yarns, and the fabrics are over dyed and brushed. The color holds, and the look is more formal.
Stretch and sueded finishes were pointed out.

Italy-based Olmetex S.p.A. has memory cloths, washable wax finishes and classic plaid double
cloths.

Three France-based companies showed elegant casual looks. Philea Textil is into metal and
vintage. There are crushed voiles, satins, jacquards and double-faced fabrics. Fabien Doligez gives
an antique look to fabrics with subtle touches of tarnished Lurex®. Jacquards coordinate with
satins, taffetas and silk chiffons. There is polyester that has the hand of metallic memory cloths.
Reynaud Rexo sells to the eveningwear trade, showing dark colors spiked with a touch of metal.
There are tonal and matte/shine jacquards, iridescent taffetas and dimensional stripes.

With the return of the dress, prints on stretch jersey, cotton voile, viscose crepe, silk
satin and chiffon are selling. Spain-based Pasarela Textil S.A. has small gray and black
geometrics; some are highlighted with a splash of red. There are small box and mosaic patterns.
Italy-based Miroglio Group has an early group of mini-scaled black/white/gray geometrics, some of
which have a hint of metal. And, it was pointed out, animal skin patterns are still hot. Along with
prints, Confetti Tekstil Pazarlama A.S., Turkey, has yarn dyes with eyelash stripes on stretch
twill and crinkled shirtings.

 
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Premiere Vision Preview New York visitors view trend displays at the show.


TFFE

Last year, textile exports from Turkey to the United States totaled $450 million. Along with
twice-a-year TFFE shows in New York, London is another venue, and next year exhibitions will be
held in Milan.

At Kipas Textile Group the trends are to light weights, dark colors and stretch. Faded
7.5-ounce denim was pointed out. Along with stretch suitings at Almodo Altunlar Tekstil San ve Tic
A.S., there are classic checks with elastic puckers, matte/sheen jacquards and tweed looks. Cotton/
wool/polyester fabrics with a vintage appearance are soft and warm at Abaci Tekstil. There are
micro-patterned dobbies and shaded patterns that have a patchwork appearance.

Guny Mensucat showed wool-blend stretch flannels, pinstripes and herringbones. Patterns are
classic and subtly colored. At Urgurteks/Akugur Textile, yarn-dyed bottomweights are overprinted.
There are glen checks and herringbones with blotchy flowers.



Texworld USA

At a press conference held at the inaugural edition of Texworld USA, it was announced
that this show will come to New York City twice a year for winter and summer editions. The next
event will take place Jan. 23-25, 2007, with fabrics for Spring/Summer 2008. This will precede
Texworld Paris by several weeks. Next year, Texworld will move its Paris show to a space in Le
Bourget, a location close to Villepinte, where Première Vision takes place.

China-based Zhonghe Group recently opened a New York City office. June Lauck, director, sales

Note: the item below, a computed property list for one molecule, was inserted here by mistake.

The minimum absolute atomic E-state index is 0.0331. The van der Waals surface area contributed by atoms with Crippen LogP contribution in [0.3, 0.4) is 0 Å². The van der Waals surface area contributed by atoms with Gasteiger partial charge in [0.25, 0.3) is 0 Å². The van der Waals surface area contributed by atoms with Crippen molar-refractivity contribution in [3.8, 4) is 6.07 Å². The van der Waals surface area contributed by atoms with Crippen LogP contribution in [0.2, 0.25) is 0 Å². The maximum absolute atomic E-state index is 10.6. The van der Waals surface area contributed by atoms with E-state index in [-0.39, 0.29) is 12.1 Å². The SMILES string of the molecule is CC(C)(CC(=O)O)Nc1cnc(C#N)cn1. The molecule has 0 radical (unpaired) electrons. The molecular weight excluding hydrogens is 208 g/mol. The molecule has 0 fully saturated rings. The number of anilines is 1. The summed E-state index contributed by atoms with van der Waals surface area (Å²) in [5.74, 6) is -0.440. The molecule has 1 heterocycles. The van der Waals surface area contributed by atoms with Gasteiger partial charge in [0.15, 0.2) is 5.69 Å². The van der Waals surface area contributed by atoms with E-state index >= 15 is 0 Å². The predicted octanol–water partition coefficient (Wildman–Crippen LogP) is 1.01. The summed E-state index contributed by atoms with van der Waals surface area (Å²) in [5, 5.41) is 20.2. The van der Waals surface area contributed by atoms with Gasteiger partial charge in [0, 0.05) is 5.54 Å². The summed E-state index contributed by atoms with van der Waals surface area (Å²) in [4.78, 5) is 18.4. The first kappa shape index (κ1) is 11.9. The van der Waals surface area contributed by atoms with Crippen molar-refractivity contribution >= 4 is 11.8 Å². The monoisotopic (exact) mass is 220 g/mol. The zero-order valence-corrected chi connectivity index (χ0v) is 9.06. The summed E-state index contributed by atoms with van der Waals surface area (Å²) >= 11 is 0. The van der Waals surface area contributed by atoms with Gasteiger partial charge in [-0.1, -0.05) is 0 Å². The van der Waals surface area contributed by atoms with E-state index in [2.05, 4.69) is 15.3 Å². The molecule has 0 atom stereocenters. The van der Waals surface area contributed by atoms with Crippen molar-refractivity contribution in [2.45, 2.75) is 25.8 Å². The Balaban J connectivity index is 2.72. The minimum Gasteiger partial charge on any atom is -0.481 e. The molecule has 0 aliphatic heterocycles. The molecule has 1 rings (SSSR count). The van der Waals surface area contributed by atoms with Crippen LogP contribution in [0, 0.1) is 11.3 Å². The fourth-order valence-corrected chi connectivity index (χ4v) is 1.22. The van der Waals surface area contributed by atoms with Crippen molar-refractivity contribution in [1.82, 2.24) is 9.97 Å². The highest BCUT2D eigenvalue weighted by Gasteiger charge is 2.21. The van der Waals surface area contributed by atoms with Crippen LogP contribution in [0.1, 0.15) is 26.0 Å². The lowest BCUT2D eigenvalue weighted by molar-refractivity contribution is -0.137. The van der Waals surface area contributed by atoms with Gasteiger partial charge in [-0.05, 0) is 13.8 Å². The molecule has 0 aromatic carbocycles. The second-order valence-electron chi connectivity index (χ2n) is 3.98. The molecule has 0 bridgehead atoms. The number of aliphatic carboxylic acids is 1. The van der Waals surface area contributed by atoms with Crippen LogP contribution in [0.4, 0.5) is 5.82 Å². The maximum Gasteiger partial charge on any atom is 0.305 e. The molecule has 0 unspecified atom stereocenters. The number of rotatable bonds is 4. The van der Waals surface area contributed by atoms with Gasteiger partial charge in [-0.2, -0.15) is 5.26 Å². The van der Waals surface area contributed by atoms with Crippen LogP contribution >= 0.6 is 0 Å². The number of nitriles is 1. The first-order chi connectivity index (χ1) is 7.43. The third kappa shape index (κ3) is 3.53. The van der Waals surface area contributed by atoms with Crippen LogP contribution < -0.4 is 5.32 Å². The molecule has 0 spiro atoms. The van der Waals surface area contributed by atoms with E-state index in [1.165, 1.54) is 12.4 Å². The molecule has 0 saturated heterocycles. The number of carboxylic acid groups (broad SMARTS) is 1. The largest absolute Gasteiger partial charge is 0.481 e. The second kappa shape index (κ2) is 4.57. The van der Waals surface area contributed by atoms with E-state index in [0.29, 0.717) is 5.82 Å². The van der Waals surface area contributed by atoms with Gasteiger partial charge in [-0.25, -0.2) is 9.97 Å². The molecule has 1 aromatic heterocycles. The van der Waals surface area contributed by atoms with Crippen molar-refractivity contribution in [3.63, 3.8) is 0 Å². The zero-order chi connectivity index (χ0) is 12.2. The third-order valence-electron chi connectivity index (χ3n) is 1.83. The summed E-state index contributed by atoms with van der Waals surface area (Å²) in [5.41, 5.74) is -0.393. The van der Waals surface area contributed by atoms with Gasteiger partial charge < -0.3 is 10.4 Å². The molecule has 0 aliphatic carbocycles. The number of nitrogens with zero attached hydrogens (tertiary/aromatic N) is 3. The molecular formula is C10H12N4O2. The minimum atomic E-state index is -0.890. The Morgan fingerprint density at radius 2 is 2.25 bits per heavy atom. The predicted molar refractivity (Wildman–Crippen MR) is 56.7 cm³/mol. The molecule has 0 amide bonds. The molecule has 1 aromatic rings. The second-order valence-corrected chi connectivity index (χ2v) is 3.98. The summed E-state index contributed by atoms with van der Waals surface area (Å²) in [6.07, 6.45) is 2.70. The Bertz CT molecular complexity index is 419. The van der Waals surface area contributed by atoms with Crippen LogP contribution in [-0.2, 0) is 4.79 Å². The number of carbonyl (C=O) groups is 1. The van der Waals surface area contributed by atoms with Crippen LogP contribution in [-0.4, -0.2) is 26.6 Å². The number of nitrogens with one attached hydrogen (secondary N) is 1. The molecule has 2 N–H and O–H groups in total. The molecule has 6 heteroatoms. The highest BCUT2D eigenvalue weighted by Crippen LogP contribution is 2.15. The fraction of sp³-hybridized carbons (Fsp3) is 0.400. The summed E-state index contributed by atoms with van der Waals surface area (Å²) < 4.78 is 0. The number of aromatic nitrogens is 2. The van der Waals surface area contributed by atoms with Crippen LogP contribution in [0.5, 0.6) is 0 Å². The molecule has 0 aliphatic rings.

and marketing, noted this company has the capacity to produce 10 million yards of fabric a month
with 70 percent going for export. The focus is on finishing and quality. Cotton is the basis of the
group’s line. It is blended with bamboo, cashmere, wool, metal, spandex and man-made fibers. There
is a wide range of finishes, including coating, bonding, microsanding, Airo®, wrinkle- and
water-repellent, Teflon®, Nano-Tex™, antibacterial, and ultraviolet-resistant. For fall, Lauck
pointed out a group of velvets and corduroys.

Hironen Co. Ltd., Japan, showed suiting weights in blends of polyester/triacetate and Ojo, a
yarn that is made from paper. Satins and crepes were of special interest. Taiwan-based Li Peng
Enterprise Co. Ltd. showed ultralight fabrics woven and knitted of polyester/Lycra. Crushed and
crinkled surfaces, novelty stripes and weave effects were sampling. India-based Siyaram Silk Mills
Ltd. has suiting weights woven in polyester/rayon blends that have a wool touch. Some contain
Lycra.

Embossed, sueded and quilted fabrics were highlights at Taiwan-based De Licacy Industrial Co.
Ltd. There are woven polyester/bamboo/charcoal antibacterial fabrics, stretch shirtings in
cotton/Dow XLA™ blends and Nano-Tex treatments.

China-based Mozartex Co. Ltd. specializes in using Tencel®, which is frequently blended with
silk or linen. The company’s focus is casualwear, with fabrics ranging from shirtings to moleskin
and corduroy.

Israel-based fabric producer Polgat Textiles Co. (1960) Ltd. showed luxury-blend suiting
weights in classic and refined rustic weaves. Compact flannel in wool/Lycra, micro-designs with
subtle shine in wool/silk, fine cavalry twills and color-flecked retro tweeds are some of the
highlights. Fabrics woven with twisted yarns, stretch and washable wool-blend suitings are in
demand.


Surface Design

Original collections at Direction and PrintSource New York focus on patterns for prints, yarn
dyes, jacquards, dobbies, knits, appliqués and embroidery. Exhibitors are globally based, with many
representing studios from Europe, Asia and South America. There was a time when designs were shown
on paper. Today, fabric is the base, often cut to suggest a garment.

N’Ketiah, a designer from Ghana who is now based in New Jersey, showed ideas for menswear.
Batiks, paisleys and line-drawn florals are among the popular looks.

HB Brewster from London pointed out blocks of color with a modern art look, playboy graphics
in dark colors, flowers printed over geometrics, and a lot of plaids and checks.

Tom Cody Design, based in New York City with an office in London, had fabrics inspired by
Charles Rennie Mackintosh, creating a modern arts and crafts look. Textural no-print prints; small,
ditsy designs; and tartans are among the ideas.

At New York City-based Marilyn Kern Textile Designs Inc. there are bicolored animal skins,
borders, no-print prints and sophisticated conversationals. Spotty animal skins on the diagonal and
in borders, graphic leaves, and small geometrics are some of the designs at Nancy Parker of London.

New York City-based European Textile Collection has tonal silhouetted florals, printed lace
looks, plaids and amusing conversationals. There is a rich feeling to quilted designs, embroidery
and sequin patterns at David Lee of London.

England-based ChromaShare and Precision Textile Color (PTC) Inc., Brockton, Mass., have
joined forces to collaborate on design and also to present an Internet color library. Using
ChromaShare Internet-based software and PTC’s color browser, users can select custom colors and
develop recipes. The software is calibrated to give the exact shades in separate locations around
the globe.

The next Direction and PrintSource
New York will be held Jan. 16-18, 2007; Texworld USA, Jan. 23-25, 2007; and Première Vision Preview
New York, Jan. 24-25, 2007.


September/October 2006